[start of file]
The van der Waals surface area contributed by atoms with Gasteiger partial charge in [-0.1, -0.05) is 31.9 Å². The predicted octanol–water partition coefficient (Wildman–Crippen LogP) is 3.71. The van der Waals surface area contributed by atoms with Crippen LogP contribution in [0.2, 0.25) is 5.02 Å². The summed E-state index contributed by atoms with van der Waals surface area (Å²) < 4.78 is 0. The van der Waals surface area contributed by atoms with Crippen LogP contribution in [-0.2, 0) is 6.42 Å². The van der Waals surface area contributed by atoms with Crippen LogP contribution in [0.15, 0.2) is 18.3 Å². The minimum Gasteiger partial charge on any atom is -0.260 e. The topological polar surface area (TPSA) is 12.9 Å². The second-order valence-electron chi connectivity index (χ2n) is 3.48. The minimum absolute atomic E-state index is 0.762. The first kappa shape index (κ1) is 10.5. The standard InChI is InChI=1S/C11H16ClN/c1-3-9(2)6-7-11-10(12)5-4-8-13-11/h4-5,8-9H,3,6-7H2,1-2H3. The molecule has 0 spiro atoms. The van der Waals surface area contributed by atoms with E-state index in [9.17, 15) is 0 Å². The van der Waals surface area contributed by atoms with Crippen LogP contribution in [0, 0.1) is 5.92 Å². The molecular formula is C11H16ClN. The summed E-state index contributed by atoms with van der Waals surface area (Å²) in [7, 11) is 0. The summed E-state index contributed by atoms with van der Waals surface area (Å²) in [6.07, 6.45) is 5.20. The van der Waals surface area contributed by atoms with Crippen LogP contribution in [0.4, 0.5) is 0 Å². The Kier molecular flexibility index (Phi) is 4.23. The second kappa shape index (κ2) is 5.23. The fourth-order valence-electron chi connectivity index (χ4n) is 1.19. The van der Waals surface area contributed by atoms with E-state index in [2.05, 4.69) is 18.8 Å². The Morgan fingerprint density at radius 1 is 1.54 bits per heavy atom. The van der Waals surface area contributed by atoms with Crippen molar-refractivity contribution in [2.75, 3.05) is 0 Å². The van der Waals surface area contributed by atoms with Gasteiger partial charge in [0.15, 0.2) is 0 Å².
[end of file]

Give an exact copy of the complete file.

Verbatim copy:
The van der Waals surface area contributed by atoms with Gasteiger partial charge in [-0.1, -0.05) is 31.9 Å². The predicted octanol–water partition coefficient (Wildman–Crippen LogP) is 3.71. The van der Waals surface area contributed by atoms with Crippen LogP contribution in [0.2, 0.25) is 5.02 Å². The summed E-state index contributed by atoms with van der Waals surface area (Å²) < 4.78 is 0. The van der Waals surface area contributed by atoms with Crippen LogP contribution in [-0.2, 0) is 6.42 Å². The van der Waals surface area contributed by atoms with Crippen LogP contribution in [0.15, 0.2) is 18.3 Å². The minimum Gasteiger partial charge on any atom is -0.260 e. The topological polar surface area (TPSA) is 12.9 Å². The second-order valence-electron chi connectivity index (χ2n) is 3.48. The minimum absolute atomic E-state index is 0.762. The first kappa shape index (κ1) is 10.5. The standard InChI is InChI=1S/C11H16ClN/c1-3-9(2)6-7-11-10(12)5-4-8-13-11/h4-5,8-9H,3,6-7H2,1-2H3. The molecule has 0 spiro atoms. The van der Waals surface area contributed by atoms with E-state index in [9.17, 15) is 0 Å². The van der Waals surface area contributed by atoms with Crippen LogP contribution in [0, 0.1) is 5.92 Å². The molecular formula is C11H16ClN. The summed E-state index contributed by atoms with van der Waals surface area (Å²) in [7, 11) is 0. The summed E-state index contributed by atoms with van der Waals surface area (Å²) in [6.07, 6.45) is 5.20. The van der Waals surface area contributed by atoms with Crippen LogP contribution in [0.4, 0.5) is 0 Å². The Kier molecular flexibility index (Phi) is 4.23. The second kappa shape index (κ2) is 5.23. The fourth-order valence-electron chi connectivity index (χ4n) is 1.19. The van der Waals surface area contributed by atoms with E-state index in [2.05, 4.69) is 18.8 Å². The Morgan fingerprint density at radius 1 is 1.54 bits per heavy atom. The van der Waals surface area contributed by atoms with Crippen molar-refractivity contribution in [2.75, 3.05) is 0 Å². The van der Waals surface area contributed by atoms with Gasteiger partial charge in [0.15, 0.2) is 0 Å².